In the midst of a development boom in Portland, Oregon’s construction workers are aging out of the business—and they aren’t being replaced. Following a decades-long national trend, Oregon’s high-school graduates are increasingly moving on to college rather than going into trade work.

Charles Manigo is trying to change that.

“Being a construction worker isn’t sexy,” Manigo says. “But this is a job where, at the end of the day, you can see what you did. It’s a very respectable trade.”

Manigo is the pre-apprenticeship coordinator at the Portland Opportunities Industrialization Center (POIC), and he’s working to help young people of color and women get into construction, a field he says is stable and lucrative. Many of those who graduated from POIC’s initial pre-apprenticeship program, which finished early this summer, are now making more than $30 an hour, according to Manigo. The average construction wage in Portland is $26.16 per hour, according to a 2018 Metro report.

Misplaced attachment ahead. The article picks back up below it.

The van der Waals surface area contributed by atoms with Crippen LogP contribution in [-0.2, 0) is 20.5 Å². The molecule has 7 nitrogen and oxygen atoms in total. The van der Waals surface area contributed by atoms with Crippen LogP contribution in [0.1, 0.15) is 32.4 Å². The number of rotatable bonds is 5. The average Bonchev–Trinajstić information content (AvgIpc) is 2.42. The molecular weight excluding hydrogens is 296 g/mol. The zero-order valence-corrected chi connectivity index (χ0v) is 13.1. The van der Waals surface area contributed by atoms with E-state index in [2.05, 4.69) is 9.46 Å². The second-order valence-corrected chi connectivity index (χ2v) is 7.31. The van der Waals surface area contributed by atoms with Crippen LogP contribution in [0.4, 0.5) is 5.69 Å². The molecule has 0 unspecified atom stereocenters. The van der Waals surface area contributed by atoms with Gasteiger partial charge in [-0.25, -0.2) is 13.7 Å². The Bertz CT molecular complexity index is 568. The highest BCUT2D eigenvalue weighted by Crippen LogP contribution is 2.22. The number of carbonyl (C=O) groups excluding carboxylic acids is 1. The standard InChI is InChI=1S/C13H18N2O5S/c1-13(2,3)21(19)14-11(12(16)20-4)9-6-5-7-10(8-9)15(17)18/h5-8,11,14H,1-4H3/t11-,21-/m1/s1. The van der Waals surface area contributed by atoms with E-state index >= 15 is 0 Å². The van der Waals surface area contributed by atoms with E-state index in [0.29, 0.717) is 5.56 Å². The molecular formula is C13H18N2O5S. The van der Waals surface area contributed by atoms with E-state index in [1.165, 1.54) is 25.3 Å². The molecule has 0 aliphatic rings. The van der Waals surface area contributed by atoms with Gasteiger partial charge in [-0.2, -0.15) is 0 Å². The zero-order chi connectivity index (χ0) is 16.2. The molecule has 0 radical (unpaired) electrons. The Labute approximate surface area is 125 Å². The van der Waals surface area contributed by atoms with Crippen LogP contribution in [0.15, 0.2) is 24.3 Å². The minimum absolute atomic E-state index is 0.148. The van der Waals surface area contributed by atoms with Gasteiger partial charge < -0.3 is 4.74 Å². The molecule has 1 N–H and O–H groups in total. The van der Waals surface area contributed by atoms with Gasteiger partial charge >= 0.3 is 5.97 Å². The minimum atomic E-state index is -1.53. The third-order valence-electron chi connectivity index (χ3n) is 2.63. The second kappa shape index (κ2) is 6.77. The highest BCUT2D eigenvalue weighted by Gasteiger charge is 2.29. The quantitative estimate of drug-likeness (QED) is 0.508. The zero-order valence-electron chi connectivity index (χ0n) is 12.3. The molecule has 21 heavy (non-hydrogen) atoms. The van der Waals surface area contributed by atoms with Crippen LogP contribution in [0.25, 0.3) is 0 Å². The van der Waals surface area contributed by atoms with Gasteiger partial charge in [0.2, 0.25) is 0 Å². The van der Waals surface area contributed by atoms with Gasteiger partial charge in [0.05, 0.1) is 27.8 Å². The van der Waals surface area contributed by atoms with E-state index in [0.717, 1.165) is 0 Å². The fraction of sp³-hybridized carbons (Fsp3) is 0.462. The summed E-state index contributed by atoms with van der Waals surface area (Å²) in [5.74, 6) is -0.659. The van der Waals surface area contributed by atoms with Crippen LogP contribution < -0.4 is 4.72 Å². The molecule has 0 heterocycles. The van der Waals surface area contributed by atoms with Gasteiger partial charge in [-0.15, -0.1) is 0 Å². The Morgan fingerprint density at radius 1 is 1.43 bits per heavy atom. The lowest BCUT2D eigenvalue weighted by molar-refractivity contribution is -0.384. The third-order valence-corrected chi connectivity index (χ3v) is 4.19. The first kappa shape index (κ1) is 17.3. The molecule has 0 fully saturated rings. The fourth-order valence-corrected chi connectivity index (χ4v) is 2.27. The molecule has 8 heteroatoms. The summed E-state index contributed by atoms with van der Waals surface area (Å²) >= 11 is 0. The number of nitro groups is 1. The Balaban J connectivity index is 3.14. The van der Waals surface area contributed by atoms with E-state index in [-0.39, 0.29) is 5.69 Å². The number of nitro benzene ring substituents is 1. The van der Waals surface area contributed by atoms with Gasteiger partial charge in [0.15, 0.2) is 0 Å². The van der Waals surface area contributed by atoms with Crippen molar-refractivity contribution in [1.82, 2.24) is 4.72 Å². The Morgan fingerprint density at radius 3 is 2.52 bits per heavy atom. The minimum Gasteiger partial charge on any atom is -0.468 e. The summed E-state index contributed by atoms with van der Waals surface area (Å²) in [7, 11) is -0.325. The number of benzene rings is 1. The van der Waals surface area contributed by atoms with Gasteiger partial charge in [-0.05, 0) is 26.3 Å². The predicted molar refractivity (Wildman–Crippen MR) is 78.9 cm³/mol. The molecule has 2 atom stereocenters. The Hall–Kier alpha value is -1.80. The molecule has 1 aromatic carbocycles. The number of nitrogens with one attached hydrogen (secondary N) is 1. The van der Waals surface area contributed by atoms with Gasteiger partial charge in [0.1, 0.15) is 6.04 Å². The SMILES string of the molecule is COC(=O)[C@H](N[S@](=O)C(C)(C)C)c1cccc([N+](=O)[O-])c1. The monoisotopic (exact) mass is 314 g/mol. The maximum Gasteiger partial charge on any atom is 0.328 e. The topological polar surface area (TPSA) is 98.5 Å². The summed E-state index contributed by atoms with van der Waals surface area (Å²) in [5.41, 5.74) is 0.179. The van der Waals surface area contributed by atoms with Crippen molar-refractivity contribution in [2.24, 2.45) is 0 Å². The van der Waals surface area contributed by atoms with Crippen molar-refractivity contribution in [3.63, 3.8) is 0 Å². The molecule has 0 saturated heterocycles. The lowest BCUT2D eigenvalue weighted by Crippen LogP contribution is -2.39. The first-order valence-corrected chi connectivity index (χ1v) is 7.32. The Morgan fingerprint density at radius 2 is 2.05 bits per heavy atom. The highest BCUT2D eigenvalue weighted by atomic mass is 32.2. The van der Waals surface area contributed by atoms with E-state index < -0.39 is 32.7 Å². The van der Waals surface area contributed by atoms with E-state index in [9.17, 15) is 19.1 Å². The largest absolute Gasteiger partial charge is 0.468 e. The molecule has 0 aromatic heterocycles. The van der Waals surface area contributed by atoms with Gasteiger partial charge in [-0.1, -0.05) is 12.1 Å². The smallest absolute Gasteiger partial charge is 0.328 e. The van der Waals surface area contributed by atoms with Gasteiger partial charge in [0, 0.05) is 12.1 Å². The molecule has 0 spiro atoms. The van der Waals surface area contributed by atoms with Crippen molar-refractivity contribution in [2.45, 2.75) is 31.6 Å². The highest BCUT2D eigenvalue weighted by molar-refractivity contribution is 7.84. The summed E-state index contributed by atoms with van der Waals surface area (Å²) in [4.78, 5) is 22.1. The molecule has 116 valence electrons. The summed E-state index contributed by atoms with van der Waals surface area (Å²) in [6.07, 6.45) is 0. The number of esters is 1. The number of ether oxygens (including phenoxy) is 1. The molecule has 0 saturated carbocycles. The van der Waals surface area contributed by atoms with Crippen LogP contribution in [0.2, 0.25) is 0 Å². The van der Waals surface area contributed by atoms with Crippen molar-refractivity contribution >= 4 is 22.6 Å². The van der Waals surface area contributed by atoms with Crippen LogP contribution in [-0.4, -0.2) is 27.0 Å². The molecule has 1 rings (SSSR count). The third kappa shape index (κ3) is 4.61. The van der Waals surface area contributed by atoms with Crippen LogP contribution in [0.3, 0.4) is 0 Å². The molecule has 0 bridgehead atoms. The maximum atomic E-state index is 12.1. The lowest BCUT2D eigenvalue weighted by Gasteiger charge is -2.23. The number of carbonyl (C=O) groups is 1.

“We have seven folks under 25 set to make over $60,000 a year,” Manigo says.

The POIC Pre-Apprenticeship Training is a 12-week program that gives students aged 18 to 24 the opportunity to learn the basics of different trades, including carpentry, masonry, and welding. They attend class four days a week and are paid minimum wage for the instruction time; they also earn an OSHA-10 safety certification, which they need before they can start working. Twelve out of the 13 students in the current cohort are people of color, and four are women. After completion of the program, POIC helps set up graduates with apprenticeships in partner organizations, where they’ll get full-time jobs and receive ongoing training in their specialties.